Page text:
Sometimes i think i should just work with people outside the church. They convert me every time.

The thing about being invited to participate in people’s ‘thin places’ in life, in their moments of greatest fragility and pain, is that there is a yearning for a moment of grace which is almost palpable. There’s a desperation for it, so strong it’s almost willed into existence. And if it comes, the relief and thankfulness is overwhelming.

My calcified cynicism is gradually being whittled away.

It is such a privilege to be invited in to curate worship around these moments. The moments in this project that are so holy it scares me are not those that i orchestrate or initiate – they are the unexpected opportunities that get thrust into my path. It’s the invitation that changes my headspace. Rather than inviting people into my territory, i am invited into theirs. I am forced to have the grace and humility of a visitor rather than the ease (and control) of the host.

And again i am thankful for the gift of a project which has empty space built into it.


  1. You said:
    “Sometimes i think i should just work with people outside the church.”

    My wife and I were saying just the same thing to each other yesterday. 🙂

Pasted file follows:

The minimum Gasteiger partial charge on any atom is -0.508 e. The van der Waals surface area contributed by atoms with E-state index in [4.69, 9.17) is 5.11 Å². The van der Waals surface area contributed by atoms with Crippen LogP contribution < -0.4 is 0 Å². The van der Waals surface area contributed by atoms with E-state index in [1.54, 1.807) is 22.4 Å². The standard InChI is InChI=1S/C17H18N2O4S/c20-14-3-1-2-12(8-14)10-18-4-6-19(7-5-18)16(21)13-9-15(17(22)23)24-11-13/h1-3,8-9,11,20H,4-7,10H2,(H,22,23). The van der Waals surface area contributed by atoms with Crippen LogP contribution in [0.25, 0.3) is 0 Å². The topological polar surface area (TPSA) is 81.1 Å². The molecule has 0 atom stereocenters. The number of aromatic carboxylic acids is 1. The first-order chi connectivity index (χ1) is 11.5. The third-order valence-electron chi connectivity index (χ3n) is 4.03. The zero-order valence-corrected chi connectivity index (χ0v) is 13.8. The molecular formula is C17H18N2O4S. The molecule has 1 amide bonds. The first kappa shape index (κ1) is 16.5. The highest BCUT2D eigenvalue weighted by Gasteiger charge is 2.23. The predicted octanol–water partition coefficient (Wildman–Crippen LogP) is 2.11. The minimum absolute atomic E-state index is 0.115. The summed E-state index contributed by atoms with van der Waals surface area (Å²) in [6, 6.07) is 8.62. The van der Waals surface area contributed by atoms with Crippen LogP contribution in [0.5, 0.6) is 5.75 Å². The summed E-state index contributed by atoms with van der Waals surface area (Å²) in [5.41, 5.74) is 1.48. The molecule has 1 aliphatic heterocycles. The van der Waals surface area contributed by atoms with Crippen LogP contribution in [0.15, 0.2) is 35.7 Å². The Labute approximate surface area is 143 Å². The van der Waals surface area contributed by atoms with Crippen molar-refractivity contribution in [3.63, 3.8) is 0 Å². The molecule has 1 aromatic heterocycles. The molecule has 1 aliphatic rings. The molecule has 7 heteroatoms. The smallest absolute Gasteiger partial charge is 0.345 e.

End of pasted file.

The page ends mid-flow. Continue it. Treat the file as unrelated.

Hang in there and enjoy the ride!

  2. craig mitchell

    you have to wonder whether that’s what was going on for jesus. the transformational moments were as much about the people that he was with as with whatever he brought to that. personally, I’m into developing messianic consciousness or whatever it was – Jesus grew through those encounters as well. i recall that learning from a bible study at kew about the Syro-Phonecian woman (however you spell it) at which jenny byrnes was asking difficult questions about the story.

    God is present on both sides of the encounter. in that sense i think that Jesus reflects who god is and who we are and can be. ie. a god who is present and open, not vending salvation, and a god who is also present in the person who is becoming whole, as we all are. or something like that.

    i don’t understand how being human in the way that you describe is both an expression of god-likeness and a calling forth of god-presence, so to speak, but I have no doubt that it is. it puzzles me a bit that you may not see this as ‘church’ – wasn’t that jesus whole point about the two or three gathered. i once heard john uren talk about that in terms of such people being outsiders. i can’t remember the details but it was very much about jesus saying that God was present to outcasts who gathered in some way “in his name”.

    blah blah blah (I suspect i havent preached enough lately. it just bubbles forth……) ignore whatever sounds condescending. it isnt meant to be but somehow i adopt that tone.

  3. Cheryl

    it should bubble forth too. nice.

    i say it’s not church because the people i’m doing it with wouldn’t identify themselves at all as christians, and wouldn’t want to be part of the church (and some have actively chosen not to be). it seems a bit condescending for me to call it church, even if i’d want to, theologically.

Comments are closed.